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(left) Original temperature records (blue) against the CMIP5 mean simulations from 138 GCMs. (right) The original temperature records are filtered off of their estimated NINO3.4 signature depicted in Figure 4, respectively 

(left) Original temperature records (blue) against the CMIP5 mean simulations from 138 GCMs. (right) The original temperature records are filtered off of their estimated NINO3.4 signature depicted in Figure 4, respectively 

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The period from 2000 to 2016 shows a modest warming trend that the advocates of the anthropogenic global warming theory have labeled as the "pause" or “hiatus.” These labels were chosen to indicate that the observed temperature standstill period results from an unforced internal fluctuation of the climate (e.g. by heat uptake of the deep ocean) tha...

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... Figure 5 shows on the left panels the six original temperature records (blue) from 2000 to 2017 against the CMIP5 mean simulations from 138 GCMs. On the right panels, Figure 5 shows the same temperature records after that the estimated NINO3.4 signature is detrended. ...
Context 2
... Figure 5 shows on the left panels the six original temperature records (blue) from 2000 to 2017 against the CMIP5 mean simulations from 138 GCMs. On the right panels, Figure 5 shows the same temperature records after that the estimated NINO3.4 signature is detrended. Although the 2015-2016 temperature peak gives the illusion of a late agreement between the observation and the modeled records, the divergence between the two record sets becomes quite evident once the ENSO signal is removed from the observation. ...
Context 3
... the 2015-2016 temperature peak gives the illusion of a late agreement between the observation and the modeled records, the divergence between the two record sets becomes quite evident once the ENSO signal is removed from the observation. The statistics of these trends are listed in Table 2 and in Figure 5B of Ref. [1]. ...

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... Some authors speculate that the most prominent accelerated warming period after LIA started roughly from 1900 onwards and could be related to a slight increase in solar irradiance. Scafetta et al. (2017) also claimed that peaks of warmer periods recorded during the 20 th century seem to be produced by astronomical forces. Although they do not exclude the IPCC anthropogenic global warming theory paradigm, these authors believe that global warming emerged from the combination of the natural oscillation of climate astronomically induced with some anthropogenic contribution. ...
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... Herein, we prefer SST to the global (land plus ocean) surface temperature record because (1) these two records are nearly identical before 1980 and (2) the gradual divergence observed since after 1980 appears dubious also because satellite-based temperature records significantly diverge from the surface-based ones after 2000 (Scafetta et al. 2004(Scafetta et al. , 2017a(Scafetta et al. , 2017b; http://www.clima te4yo u.com/). ...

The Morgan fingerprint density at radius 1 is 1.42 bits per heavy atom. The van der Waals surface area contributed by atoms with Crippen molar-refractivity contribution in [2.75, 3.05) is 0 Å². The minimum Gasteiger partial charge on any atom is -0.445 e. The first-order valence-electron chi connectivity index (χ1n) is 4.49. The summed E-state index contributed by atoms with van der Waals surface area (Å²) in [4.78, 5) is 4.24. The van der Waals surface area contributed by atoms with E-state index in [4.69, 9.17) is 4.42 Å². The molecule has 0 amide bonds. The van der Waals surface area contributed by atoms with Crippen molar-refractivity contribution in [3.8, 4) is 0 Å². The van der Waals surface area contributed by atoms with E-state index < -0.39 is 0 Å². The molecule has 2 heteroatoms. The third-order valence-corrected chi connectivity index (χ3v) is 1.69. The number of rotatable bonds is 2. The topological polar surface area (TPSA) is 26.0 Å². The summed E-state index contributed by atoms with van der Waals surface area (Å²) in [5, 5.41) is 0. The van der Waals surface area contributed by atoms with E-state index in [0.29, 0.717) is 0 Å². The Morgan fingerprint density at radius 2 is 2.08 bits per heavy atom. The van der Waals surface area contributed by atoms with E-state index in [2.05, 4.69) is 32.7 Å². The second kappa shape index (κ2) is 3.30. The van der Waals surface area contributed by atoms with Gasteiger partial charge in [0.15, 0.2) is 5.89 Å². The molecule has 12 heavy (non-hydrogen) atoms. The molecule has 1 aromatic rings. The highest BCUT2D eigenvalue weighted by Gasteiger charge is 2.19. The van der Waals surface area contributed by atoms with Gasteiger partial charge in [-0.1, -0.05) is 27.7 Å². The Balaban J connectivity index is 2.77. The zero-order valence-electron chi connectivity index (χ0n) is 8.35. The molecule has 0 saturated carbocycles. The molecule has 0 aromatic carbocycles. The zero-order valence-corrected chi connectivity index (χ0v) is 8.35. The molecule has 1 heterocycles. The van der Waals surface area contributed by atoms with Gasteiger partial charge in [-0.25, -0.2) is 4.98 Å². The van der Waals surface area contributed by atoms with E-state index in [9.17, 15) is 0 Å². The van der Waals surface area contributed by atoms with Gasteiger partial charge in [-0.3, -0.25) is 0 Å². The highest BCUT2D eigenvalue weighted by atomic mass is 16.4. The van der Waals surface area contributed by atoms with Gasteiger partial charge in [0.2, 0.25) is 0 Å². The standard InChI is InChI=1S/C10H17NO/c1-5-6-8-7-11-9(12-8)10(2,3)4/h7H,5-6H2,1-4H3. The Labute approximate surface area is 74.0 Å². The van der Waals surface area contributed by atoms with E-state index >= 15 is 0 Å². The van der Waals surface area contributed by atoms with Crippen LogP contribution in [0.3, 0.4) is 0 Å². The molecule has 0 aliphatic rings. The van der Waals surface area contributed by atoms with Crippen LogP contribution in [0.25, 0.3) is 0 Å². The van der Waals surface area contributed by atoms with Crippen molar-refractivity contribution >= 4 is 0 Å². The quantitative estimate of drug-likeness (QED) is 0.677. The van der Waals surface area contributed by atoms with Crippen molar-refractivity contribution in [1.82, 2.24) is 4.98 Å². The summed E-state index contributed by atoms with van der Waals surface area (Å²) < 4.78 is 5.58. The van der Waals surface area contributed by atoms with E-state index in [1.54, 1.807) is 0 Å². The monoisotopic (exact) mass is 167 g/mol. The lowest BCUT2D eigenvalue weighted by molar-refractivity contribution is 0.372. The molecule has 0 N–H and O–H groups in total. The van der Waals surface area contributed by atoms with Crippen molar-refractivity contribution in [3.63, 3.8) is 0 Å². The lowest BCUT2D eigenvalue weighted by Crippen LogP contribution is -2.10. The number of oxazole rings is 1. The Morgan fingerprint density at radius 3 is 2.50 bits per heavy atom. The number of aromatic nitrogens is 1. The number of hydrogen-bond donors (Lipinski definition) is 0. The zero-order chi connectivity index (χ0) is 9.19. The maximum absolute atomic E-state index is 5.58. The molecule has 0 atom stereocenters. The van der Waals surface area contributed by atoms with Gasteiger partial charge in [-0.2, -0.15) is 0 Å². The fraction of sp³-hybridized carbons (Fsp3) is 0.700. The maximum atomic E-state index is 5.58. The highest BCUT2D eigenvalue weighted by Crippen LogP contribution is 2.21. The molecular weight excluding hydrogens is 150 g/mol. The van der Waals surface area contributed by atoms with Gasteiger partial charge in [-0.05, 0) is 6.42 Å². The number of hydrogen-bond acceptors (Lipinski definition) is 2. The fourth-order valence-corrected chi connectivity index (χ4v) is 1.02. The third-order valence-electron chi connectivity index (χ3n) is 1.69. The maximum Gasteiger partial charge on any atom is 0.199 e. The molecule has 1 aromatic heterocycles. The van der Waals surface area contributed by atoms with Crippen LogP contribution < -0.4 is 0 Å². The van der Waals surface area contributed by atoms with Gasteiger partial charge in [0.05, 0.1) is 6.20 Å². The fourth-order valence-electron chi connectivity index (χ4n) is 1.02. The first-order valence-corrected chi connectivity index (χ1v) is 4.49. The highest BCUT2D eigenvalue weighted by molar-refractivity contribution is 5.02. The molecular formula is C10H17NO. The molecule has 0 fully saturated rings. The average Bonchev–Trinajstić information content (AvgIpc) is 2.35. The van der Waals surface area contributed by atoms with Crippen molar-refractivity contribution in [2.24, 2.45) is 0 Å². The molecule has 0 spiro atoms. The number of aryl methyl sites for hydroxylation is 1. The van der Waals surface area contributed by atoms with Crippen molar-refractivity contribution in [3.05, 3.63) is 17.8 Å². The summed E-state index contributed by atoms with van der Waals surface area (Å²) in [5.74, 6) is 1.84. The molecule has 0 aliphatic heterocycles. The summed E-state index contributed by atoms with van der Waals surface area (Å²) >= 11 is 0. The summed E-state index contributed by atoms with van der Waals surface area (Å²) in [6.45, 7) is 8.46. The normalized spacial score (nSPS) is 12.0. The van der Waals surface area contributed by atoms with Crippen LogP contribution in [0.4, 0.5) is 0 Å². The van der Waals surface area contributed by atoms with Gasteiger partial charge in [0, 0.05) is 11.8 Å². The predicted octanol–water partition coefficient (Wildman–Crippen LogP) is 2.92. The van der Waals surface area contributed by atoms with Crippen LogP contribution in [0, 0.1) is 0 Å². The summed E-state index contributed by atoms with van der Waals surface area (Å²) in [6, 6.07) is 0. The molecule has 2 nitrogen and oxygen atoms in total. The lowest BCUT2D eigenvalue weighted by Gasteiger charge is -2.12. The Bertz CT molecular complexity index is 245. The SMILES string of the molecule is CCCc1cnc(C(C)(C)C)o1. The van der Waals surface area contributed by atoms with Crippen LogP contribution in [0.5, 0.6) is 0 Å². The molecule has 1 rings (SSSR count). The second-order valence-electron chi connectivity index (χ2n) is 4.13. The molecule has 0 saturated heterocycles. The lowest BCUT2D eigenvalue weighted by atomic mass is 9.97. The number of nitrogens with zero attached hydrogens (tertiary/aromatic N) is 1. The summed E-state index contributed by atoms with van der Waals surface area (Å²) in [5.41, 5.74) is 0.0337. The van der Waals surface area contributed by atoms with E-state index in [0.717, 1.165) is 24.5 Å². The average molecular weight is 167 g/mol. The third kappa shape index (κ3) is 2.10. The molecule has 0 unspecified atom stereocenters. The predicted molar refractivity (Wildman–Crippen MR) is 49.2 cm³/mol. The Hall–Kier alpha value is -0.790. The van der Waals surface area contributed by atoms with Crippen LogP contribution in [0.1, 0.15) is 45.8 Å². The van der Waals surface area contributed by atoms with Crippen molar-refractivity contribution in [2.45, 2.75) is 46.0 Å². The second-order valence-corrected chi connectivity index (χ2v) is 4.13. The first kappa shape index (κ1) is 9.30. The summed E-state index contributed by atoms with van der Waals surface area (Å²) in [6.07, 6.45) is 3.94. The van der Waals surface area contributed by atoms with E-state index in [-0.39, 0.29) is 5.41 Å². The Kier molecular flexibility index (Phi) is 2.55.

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Chapter
Änderungen des Klimas, z. T. mit deutlich höheren Temperaturen als heute, durchziehen die gesamte Erdgeschichte. Da fragt man sich, ob nicht auch natürliche anstatt menschlicher Ursachen der Erwärmung in Frage kommen. Wir gehen dieser Frage nach und diskutieren den Zusammenhang zwischen CO2, Wasserdampf und Klima in der Erdgeschichte und heute, die Rolle der Ozeane und der Sonne, um mit der Klimasensitivität einen zentralen Begriff der Klimadiskussion aufzugreifen.
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The hiatus or temperature pause during the 21 st century has been the subject of numerous research studies with very different results and proposals. In this study, two simple climate models have been applied to test the causes of global temperature changes. The climate change factors have been shortwave (SW) radiation changes, changes in cloudiness and ENSO (El Niño Southern Oscillation) events assessed as the ONI (Oceanic Niño Index) values and anthropogenic climate drivers. The results show that a simple climate model assuming no positive water feedback follows the satellite temperature changes very well, the mean absolute error (MAE) during the period from 2001 to July 2019 being 0.073°C and 0.082°C in respect to GISTEMP. The IPCC's simple climate model shows for the same period errors of 0.191°C and 0.128°C respectively. The temperature in 2017-2018 was about 0.2°C above the average value in 2002-2014. The conclusion is that the pause was over after 2014 and the SW anomaly forcing was the major reason for this temperature increase. SW anomalies have had their greatest impacts on the global temperature during very strong (super) El Niño events in 1997-98 and 2015-16, providing a new perspective for ENSO events. A positive SW anomaly continued after 2015-16 which may explain the weak La Niña 2016 Original Research Article Ollila; PSIJ, 24(2): 1-20, 2020; Article no.PSIJ.55149 2 temperature impacts, and a negative SW anomaly after 1997-98 may have contributed two strong La Niña peaks 1998-2001. No cause and effect connection could be found between the SW radiation and temperature anomalies in Nino areas.